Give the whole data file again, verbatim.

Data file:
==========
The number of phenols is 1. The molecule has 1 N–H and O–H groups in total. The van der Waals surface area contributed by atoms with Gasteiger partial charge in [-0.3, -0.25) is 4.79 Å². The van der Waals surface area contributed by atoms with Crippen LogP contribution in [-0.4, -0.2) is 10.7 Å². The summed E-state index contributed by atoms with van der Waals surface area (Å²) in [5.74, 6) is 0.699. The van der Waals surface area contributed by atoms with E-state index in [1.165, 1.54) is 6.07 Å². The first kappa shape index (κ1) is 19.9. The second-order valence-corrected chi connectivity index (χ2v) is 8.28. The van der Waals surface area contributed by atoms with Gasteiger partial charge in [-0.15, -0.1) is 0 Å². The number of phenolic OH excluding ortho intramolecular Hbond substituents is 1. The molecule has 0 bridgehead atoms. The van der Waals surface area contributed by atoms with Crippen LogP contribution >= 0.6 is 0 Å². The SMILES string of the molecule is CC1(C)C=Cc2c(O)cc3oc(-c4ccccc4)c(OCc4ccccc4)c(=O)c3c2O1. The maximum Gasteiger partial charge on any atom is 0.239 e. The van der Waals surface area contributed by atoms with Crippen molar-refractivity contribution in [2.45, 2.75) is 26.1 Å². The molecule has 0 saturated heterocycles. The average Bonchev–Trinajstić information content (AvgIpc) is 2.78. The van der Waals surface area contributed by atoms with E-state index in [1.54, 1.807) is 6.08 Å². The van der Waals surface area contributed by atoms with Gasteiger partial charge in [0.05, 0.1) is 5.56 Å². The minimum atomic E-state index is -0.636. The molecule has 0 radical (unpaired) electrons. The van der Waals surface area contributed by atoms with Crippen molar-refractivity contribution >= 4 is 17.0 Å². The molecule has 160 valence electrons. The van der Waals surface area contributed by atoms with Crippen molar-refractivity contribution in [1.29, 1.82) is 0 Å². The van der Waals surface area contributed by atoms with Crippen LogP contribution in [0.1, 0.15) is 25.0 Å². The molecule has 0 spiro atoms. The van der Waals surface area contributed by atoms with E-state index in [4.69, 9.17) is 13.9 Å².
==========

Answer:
The number of phenols is 1. The molecule has 1 N–H and O–H groups in total. The van der Waals surface area contributed by atoms with Gasteiger partial charge in [-0.3, -0.25) is 4.79 Å². The van der Waals surface area contributed by atoms with Crippen LogP contribution in [-0.4, -0.2) is 10.7 Å². The summed E-state index contributed by atoms with van der Waals surface area (Å²) in [5.74, 6) is 0.699. The van der Waals surface area contributed by atoms with E-state index in [1.165, 1.54) is 6.07 Å². The first kappa shape index (κ1) is 19.9. The second-order valence-corrected chi connectivity index (χ2v) is 8.28. The van der Waals surface area contributed by atoms with Gasteiger partial charge in [-0.15, -0.1) is 0 Å². The number of phenolic OH excluding ortho intramolecular Hbond substituents is 1. The molecule has 0 bridgehead atoms. The van der Waals surface area contributed by atoms with Crippen LogP contribution >= 0.6 is 0 Å². The SMILES string of the molecule is CC1(C)C=Cc2c(O)cc3oc(-c4ccccc4)c(OCc4ccccc4)c(=O)c3c2O1. The maximum Gasteiger partial charge on any atom is 0.239 e. The van der Waals surface area contributed by atoms with Crippen molar-refractivity contribution in [2.45, 2.75) is 26.1 Å². The molecule has 0 saturated heterocycles. The average Bonchev–Trinajstić information content (AvgIpc) is 2.78. The van der Waals surface area contributed by atoms with E-state index in [1.54, 1.807) is 6.08 Å². The van der Waals surface area contributed by atoms with Gasteiger partial charge in [0.05, 0.1) is 5.56 Å². The minimum atomic E-state index is -0.636. The molecule has 0 radical (unpaired) electrons. The van der Waals surface area contributed by atoms with Crippen molar-refractivity contribution >= 4 is 17.0 Å². The molecule has 160 valence electrons. The van der Waals surface area contributed by atoms with Crippen molar-refractivity contribution in [1.29, 1.82) is 0 Å². The van der Waals surface area contributed by atoms with Crippen LogP contribution in [0.1, 0.15) is 25.0 Å². The molecule has 0 spiro atoms. The van der Waals surface area contributed by atoms with E-state index in [4.69, 9.17) is 13.9 Å².